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- Serapis, Volume 6. - 3/10 -
agitatores had to exert all their strength to hold in the startled and eager teams, and make them stand even for a few short minutes; then Cynegius signalled for the third time. A golden dolphin, which had been suspended from a beam, and on which the eye of every charioteer was fixed, dropped to the ground, a blast on the 'salpinx', or war-trumpet, was sounded, and forty-eight horses flew forth as though thrown forward by one impulsion.
The strength of four fine horses whirled each light, two-wheeled chariot over the hard causeway as though it were a toy. The down-pour of the previous night had laid the dust; the bright sunshine sparkled and danced in rapidly-changing flashes, mirrored in the polished gilding of the bronze or the silver fittings of the elegantly-decorated, semicircular cars in which the drivers stood.
Five blue and seven red competitors had drawn the first lots. The eye rested with pleasure on the sinewy figures whose bare feet seemed rooted to the boards they stood on, while their eyes were riveted on the goal they were striving to reach, though--as the eye of the archer sees arrow, bow and mark all at once--they never lost sight of the horses they were guiding. A close cap with floating ribbands confined their hair, and they wore a short sleeveless tunic, swathed round the body with wide bands, as if to brace their muscles and add to their strength. The reins were fastened around the hips so as to leave the hands free, not only to hold them but also to ply the whip and use the goad. Each charioteer had a knife in his girdle, to enable him to release himself, in case of accident, from a bond that might prove fatal.
Before long the bay team was leading alone. Behind were two Christian drivers, followed by three red chariots; Marcus was last of all, but it was easy to see that it was by choice and not by necessity that he was hanging back. He was holding in his fiery team with all his strength and weight--his body thrown back, his feet firmly set with his knees against the silver bar of the chariot, and his hands gripping the reins. In a few minutes he came flying past Dada and his brother, but he did not see them. He had not even caught sight of his own mother, while the professional charioteers had not failed to bow to Cynegius and nod to their friends. He could only keep his eyes and mind fixed on his horses and on the goal.
The multitude clapped, roared, shouted encouragement to their party, hissed and whistled when they were disappointed--venting their utmost indignation on Marcus as he came past behind the others; but he either heard them not or would not hear. Dada's heart beat so wildly that she thought it would burst. She could not sit still; she started to her feet and then flung herself back on her cushions, shouting some spurring words to Marcus in the flash of time when he might perhaps hear them. When he had passed, her head fell and she said sadly enough: "Poor fellow!--We have bought our wreaths for nothing after all, Demetrius!"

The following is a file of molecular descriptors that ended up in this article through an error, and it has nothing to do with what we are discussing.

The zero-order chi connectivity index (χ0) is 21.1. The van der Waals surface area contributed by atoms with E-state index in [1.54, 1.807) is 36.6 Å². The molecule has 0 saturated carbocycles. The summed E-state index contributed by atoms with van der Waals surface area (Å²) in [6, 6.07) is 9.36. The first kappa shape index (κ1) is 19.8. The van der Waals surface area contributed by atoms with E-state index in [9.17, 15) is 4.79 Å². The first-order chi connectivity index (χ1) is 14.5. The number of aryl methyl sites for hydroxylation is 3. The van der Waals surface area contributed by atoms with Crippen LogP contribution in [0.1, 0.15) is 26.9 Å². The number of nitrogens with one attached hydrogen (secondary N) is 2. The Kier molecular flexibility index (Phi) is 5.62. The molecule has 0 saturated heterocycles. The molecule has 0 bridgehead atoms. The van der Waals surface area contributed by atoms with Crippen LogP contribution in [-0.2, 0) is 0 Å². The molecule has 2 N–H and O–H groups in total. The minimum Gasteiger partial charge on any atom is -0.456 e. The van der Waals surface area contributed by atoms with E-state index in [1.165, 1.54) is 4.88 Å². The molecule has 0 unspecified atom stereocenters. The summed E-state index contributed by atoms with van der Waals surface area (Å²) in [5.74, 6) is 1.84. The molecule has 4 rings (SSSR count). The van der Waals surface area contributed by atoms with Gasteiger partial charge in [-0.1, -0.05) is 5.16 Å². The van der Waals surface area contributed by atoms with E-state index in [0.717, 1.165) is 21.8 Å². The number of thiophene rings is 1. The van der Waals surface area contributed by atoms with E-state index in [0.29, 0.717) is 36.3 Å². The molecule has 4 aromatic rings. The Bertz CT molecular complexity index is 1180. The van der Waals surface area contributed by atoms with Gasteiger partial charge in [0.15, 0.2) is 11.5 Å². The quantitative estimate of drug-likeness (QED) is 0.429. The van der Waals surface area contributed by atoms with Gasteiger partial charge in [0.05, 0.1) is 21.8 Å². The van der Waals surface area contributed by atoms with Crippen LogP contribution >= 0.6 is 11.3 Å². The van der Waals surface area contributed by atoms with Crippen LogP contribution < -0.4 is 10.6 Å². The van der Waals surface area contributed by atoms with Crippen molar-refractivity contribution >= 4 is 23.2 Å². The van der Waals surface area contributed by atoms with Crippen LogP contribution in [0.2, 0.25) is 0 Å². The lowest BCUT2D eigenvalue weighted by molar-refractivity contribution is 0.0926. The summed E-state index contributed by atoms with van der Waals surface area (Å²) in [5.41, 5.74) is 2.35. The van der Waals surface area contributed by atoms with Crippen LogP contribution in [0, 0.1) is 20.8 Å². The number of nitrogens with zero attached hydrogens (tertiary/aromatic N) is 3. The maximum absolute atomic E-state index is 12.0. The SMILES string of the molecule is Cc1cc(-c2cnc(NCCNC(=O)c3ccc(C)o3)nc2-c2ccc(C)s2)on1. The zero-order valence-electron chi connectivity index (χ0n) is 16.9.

But Demetrius shook his head and smiled.
"Nay," he said, "the boy has iron sinews in that slight body. Look how he holds the horses in! He is saving their strength till they need it. Seven times, child, seven times he has to go round this great circus and past the 'nyssa'. You will see, he will catch up what he has lost, yet. Hippias, you see, is holding in his horses, too; it is his way of giving himself airs at starting. Now he is close to the 'nyssa'--the 'kampter' --the 'meta' they call it at Rome; the smaller the bend he can make round it the better for him, but it is risky work. There--you see!--They drive round from right to left and that throws most of the work on the lefthand beast; it has to turn almost in its own length. Aura, our first horse, is as supple as a panther and I trained her to do it, myself.--Now, look out there! that bronze figure of a rearing horse--the 'Taraxippos' they call it--is put there to frighten the horses, and Megaera, our third horse, is like a mad thing sometimes, though she can go like a stag; every time Marcus gets her quietly past the Taraxippos we are nearer to success.--Look, look,=-the first chariot has got round the nyssa! It is Hippias! Yes, by Zeus, he has done it! He is a detestable braggart, but he knows his business!"
This was one of the decisive moments of the race. The crowd was silent; expectation was at the utmost pitch of tension, and Dada's eyes were fixed spell-bound on the obelisk and on the quadrigas that whirled round the bourn.
Next to Hippias came a blue team, and close behind were three red ones. The Christian who had succeeded in reaching the nyssa second, boldly took his horses close round the obelisk, hoping to gain space and get past Hippias; but the left wheel of his chariot grazed the granite plinth, the light car was overset, and the horses of the red chariot, whose noses were almost on his shoulder, could not be pulled up short in time. They fell over the Christian's team which rolled on the ground; the red chariot, too, turned over, and eight snorting beasts lay struggling in the sand.
The horses in the next chariot bolted as they were being driven past this mass of plunging and neighing confusion; they defied their driver's impotent efforts and galloped across the course back into the caiceres.
The rest had time and space enough to beware of the wreck and to give it a wide berth, among them Marcus. The melee at the Meta had excited his steeds almost beyond control, and as they tore past the Taraxippos the third horse, Megaera, shied violently as Demetrius had predicted. She flung herself on one side, thrust her hind quarters under the pole, and kicked desperately, lifting the chariot quite off the ground; the young charioteer lost his footing and slipped. Dada covered her face with her hands, and his mother turned pale and knit her brows with apprehension. The youth was still standing; his feet were on the sand of the arena; but he had a firm grip on the right-hand spiral ornament that terminated the bar round the chariot. Many a heart stood still with anxiety, and shouts of triumph and mockery broke from the red party; but in less than half a minute, by an effort of strength and agility, he had his knees on the foot-board, and then, in the winking of an eye, he was on his feet in the chariot, had gathered up the reins and was rushing onward.